The Covid-19 crisis has demonstrated the importance of fintech, Innovate Finance’s chief operating officer has said.
Speaking at the Fintech North virtual Leeds conference, Janine Hirt said that the pandemic has highlighted the role technology plays in all areas of our lives, particularly financial services.
Banks and other large financial institutions struggled to move their customers online “in such a short period of time with little or no warning,” said the fintech trade body executive.
In comparison, “fintechs by their very nature are able to adapt or adjust to obstacles,” she added, noting that they had stepped into a multitude of areas including small- and medium-sized enterprise lending and the simplifications of mortgage chains.
“Fintechs will play an integral role as we build back better in this post-Covid recovery,” she said.
Looking ahead, Hirt said that the UK needs to make efforts to maintain its position as a leading fintech hub.
“We know that the UK has historically stood at the forefront, thanks to our proactive regulators, the Financial Conduct Authority (FCA) and the Prudential Regulation Authority,” she said.
“But we can’t rest on our laurels as other countries around the world are taking initiatives as well.”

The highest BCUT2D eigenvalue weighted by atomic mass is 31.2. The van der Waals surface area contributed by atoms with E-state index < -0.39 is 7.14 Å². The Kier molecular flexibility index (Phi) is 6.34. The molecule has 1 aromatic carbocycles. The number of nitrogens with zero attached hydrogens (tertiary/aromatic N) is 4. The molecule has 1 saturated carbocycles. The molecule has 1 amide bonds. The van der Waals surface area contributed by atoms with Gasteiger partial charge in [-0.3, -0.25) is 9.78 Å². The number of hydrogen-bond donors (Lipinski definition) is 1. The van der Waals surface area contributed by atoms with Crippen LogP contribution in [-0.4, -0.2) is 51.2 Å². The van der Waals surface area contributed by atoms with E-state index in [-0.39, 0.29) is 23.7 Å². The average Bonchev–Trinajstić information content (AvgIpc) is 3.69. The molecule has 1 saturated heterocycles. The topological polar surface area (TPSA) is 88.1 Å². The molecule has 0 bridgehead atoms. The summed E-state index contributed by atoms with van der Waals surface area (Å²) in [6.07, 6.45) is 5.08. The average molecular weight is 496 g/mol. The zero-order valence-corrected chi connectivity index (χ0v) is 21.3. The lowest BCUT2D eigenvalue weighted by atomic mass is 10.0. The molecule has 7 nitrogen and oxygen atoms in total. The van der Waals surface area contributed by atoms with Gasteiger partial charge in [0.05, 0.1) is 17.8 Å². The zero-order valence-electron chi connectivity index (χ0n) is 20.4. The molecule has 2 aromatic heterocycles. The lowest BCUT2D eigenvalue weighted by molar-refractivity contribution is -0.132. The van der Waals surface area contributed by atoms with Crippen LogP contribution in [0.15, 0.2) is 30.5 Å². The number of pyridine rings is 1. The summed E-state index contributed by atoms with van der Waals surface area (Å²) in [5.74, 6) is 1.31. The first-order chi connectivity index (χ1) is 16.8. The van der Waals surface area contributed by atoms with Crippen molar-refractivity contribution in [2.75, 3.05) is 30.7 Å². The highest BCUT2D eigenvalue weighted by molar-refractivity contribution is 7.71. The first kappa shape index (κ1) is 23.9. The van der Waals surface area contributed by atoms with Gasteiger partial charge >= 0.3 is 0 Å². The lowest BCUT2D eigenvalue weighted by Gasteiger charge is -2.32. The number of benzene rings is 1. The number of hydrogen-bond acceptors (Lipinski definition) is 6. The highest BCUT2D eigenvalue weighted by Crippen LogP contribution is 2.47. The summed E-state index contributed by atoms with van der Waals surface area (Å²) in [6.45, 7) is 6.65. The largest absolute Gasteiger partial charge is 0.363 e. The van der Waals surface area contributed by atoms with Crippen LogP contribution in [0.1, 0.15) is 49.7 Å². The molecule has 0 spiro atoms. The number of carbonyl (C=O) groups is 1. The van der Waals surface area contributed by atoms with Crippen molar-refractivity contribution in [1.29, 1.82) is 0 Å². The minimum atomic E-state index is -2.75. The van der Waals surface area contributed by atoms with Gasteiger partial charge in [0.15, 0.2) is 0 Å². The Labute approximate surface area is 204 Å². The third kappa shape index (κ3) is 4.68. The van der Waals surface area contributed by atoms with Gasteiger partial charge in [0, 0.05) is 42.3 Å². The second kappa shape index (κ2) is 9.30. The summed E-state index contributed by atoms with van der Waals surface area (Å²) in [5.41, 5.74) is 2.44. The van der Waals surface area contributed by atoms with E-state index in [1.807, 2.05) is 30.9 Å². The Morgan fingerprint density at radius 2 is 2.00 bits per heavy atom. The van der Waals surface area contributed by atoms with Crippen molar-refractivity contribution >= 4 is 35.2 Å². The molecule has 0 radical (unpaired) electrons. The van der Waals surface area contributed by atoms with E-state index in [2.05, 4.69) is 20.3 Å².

As an example, she noted that there are about 35 or 45 replications of the FCA’s regulatory sandbox scheme in other countries.
“We need our regulators to stay ahead of the curve,” she added.
Hirt also underlined the need for additional regulatory and supervisory support for fintech firms that are scaling up.
“We do have quite a strong growth capital gap here in the UK,” she said, and called for the “unlocking of institutional and corporate funding”.
Hirt also suggested changing the listing rules in the UK, to make it easier for fintech firms to float on the London Stock Exchange, such as allowing dual class shares and reducing the minimum requirements.
Dual-class structures tend to be popular with high-growth innovative companies, as they enable founders and other early-stage shareholders to maintain voting control of the publicly listed company by holding shares with enhanced voting rights, compared to the shares held by public shareholders.
These structures are not possible for a premium listing in London but are available on other major stock exchanges across the world.